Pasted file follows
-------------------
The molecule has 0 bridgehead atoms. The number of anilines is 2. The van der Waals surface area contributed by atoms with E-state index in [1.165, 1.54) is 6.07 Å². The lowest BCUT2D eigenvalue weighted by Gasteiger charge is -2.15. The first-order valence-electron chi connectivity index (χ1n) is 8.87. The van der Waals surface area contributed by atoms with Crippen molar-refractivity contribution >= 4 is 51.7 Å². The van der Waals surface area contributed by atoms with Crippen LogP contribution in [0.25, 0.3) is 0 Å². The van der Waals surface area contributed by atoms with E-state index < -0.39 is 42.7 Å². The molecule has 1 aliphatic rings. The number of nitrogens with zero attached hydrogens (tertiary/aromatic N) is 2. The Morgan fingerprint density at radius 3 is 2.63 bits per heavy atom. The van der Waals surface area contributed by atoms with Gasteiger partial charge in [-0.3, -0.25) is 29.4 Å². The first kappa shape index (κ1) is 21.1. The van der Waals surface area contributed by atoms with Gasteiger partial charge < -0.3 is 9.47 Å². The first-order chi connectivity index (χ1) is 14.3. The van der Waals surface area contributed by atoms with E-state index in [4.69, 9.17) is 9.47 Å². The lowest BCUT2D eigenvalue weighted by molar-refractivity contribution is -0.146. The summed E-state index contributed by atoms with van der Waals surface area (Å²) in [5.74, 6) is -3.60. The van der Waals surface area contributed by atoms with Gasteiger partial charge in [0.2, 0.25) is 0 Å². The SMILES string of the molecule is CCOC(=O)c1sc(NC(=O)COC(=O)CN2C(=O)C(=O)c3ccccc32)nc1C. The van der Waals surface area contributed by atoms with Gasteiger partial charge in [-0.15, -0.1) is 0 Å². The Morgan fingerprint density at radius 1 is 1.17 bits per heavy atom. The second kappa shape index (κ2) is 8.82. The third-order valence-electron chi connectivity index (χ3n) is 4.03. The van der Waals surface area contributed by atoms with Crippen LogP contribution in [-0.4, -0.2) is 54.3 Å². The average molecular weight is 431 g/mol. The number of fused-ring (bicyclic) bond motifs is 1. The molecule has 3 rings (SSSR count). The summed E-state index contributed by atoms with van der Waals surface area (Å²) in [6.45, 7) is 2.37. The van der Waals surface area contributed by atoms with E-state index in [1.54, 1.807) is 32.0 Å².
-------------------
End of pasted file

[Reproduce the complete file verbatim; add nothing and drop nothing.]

The molecule has 0 bridgehead atoms. The number of anilines is 2. The van der Waals surface area contributed by atoms with E-state index in [1.165, 1.54) is 6.07 Å². The lowest BCUT2D eigenvalue weighted by Gasteiger charge is -2.15. The first-order valence-electron chi connectivity index (χ1n) is 8.87. The van der Waals surface area contributed by atoms with Crippen molar-refractivity contribution >= 4 is 51.7 Å². The van der Waals surface area contributed by atoms with Crippen LogP contribution in [0.25, 0.3) is 0 Å². The van der Waals surface area contributed by atoms with E-state index < -0.39 is 42.7 Å². The molecule has 1 aliphatic rings. The number of nitrogens with zero attached hydrogens (tertiary/aromatic N) is 2. The Morgan fingerprint density at radius 3 is 2.63 bits per heavy atom. The van der Waals surface area contributed by atoms with Gasteiger partial charge in [-0.3, -0.25) is 29.4 Å². The first kappa shape index (κ1) is 21.1. The van der Waals surface area contributed by atoms with Gasteiger partial charge < -0.3 is 9.47 Å². The first-order chi connectivity index (χ1) is 14.3. The van der Waals surface area contributed by atoms with E-state index in [4.69, 9.17) is 9.47 Å². The lowest BCUT2D eigenvalue weighted by molar-refractivity contribution is -0.146. The summed E-state index contributed by atoms with van der Waals surface area (Å²) in [5.74, 6) is -3.60. The van der Waals surface area contributed by atoms with Gasteiger partial charge in [0.2, 0.25) is 0 Å². The SMILES string of the molecule is CCOC(=O)c1sc(NC(=O)COC(=O)CN2C(=O)C(=O)c3ccccc32)nc1C. The van der Waals surface area contributed by atoms with Gasteiger partial charge in [-0.15, -0.1) is 0 Å². The Morgan fingerprint density at radius 1 is 1.17 bits per heavy atom. The second kappa shape index (κ2) is 8.82. The third-order valence-electron chi connectivity index (χ3n) is 4.03. The van der Waals surface area contributed by atoms with Crippen LogP contribution in [-0.4, -0.2) is 54.3 Å². The average molecular weight is 431 g/mol. The number of fused-ring (bicyclic) bond motifs is 1. The molecule has 3 rings (SSSR count). The summed E-state index contributed by atoms with van der Waals surface area (Å²) in [6.45, 7) is 2.37. The van der Waals surface area contributed by atoms with E-state index in [1.54, 1.807) is 32.0 Å².